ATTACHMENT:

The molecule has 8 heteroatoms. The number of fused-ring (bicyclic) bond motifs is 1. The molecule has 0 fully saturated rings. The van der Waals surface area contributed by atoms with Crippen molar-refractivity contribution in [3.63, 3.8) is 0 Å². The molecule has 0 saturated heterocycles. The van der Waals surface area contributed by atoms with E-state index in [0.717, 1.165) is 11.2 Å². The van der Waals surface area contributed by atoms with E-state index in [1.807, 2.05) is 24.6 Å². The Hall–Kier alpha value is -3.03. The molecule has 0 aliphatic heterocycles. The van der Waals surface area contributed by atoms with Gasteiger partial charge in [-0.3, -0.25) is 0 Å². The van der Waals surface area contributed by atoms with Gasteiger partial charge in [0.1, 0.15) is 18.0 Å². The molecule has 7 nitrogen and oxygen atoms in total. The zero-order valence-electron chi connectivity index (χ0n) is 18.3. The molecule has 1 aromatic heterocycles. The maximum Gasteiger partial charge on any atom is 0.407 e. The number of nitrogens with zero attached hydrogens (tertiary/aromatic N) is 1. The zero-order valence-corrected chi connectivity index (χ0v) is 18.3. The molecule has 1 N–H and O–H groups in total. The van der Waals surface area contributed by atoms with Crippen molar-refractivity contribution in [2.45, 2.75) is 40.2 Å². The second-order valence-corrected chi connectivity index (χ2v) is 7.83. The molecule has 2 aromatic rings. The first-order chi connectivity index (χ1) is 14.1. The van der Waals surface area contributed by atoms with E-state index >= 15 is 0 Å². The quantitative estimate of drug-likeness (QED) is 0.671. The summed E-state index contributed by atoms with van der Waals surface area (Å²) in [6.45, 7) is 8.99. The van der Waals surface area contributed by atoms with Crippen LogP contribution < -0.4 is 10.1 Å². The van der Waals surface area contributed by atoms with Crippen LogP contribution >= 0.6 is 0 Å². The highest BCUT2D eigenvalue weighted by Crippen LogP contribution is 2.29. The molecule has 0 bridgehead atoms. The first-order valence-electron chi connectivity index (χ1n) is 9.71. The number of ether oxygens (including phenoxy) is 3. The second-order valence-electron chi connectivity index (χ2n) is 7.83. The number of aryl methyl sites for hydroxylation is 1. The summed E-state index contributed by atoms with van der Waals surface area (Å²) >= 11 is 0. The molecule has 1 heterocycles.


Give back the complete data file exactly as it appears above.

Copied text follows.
The molecule has 8 heteroatoms. The number of fused-ring (bicyclic) bond motifs is 1. The molecule has 0 fully saturated rings. The van der Waals surface area contributed by atoms with Crippen molar-refractivity contribution in [3.63, 3.8) is 0 Å². The molecule has 0 saturated heterocycles. The van der Waals surface area contributed by atoms with E-state index in [0.717, 1.165) is 11.2 Å². The van der Waals surface area contributed by atoms with E-state index in [1.807, 2.05) is 24.6 Å². The Hall–Kier alpha value is -3.03. The molecule has 0 aliphatic heterocycles. The van der Waals surface area contributed by atoms with Gasteiger partial charge in [-0.3, -0.25) is 0 Å². The van der Waals surface area contributed by atoms with Gasteiger partial charge in [0.1, 0.15) is 18.0 Å². The molecule has 7 nitrogen and oxygen atoms in total. The zero-order valence-electron chi connectivity index (χ0n) is 18.3. The molecule has 1 aromatic heterocycles. The maximum Gasteiger partial charge on any atom is 0.407 e. The number of nitrogens with zero attached hydrogens (tertiary/aromatic N) is 1. The zero-order valence-corrected chi connectivity index (χ0v) is 18.3. The molecule has 1 N–H and O–H groups in total. The van der Waals surface area contributed by atoms with Crippen molar-refractivity contribution in [2.45, 2.75) is 40.2 Å². The second-order valence-corrected chi connectivity index (χ2v) is 7.83. The molecule has 2 aromatic rings. The first-order chi connectivity index (χ1) is 14.1. The van der Waals surface area contributed by atoms with E-state index >= 15 is 0 Å². The quantitative estimate of drug-likeness (QED) is 0.671. The summed E-state index contributed by atoms with van der Waals surface area (Å²) in [6.45, 7) is 8.99. The van der Waals surface area contributed by atoms with Crippen LogP contribution < -0.4 is 10.1 Å². The van der Waals surface area contributed by atoms with Crippen LogP contribution >= 0.6 is 0 Å². The highest BCUT2D eigenvalue weighted by Crippen LogP contribution is 2.29. The molecule has 0 bridgehead atoms. The first-order valence-electron chi connectivity index (χ1n) is 9.71. The number of ether oxygens (including phenoxy) is 3. The second-order valence-electron chi connectivity index (χ2n) is 7.83. The number of aryl methyl sites for hydroxylation is 1. The summed E-state index contributed by atoms with van der Waals surface area (Å²) >= 11 is 0. The molecule has 1 heterocycles.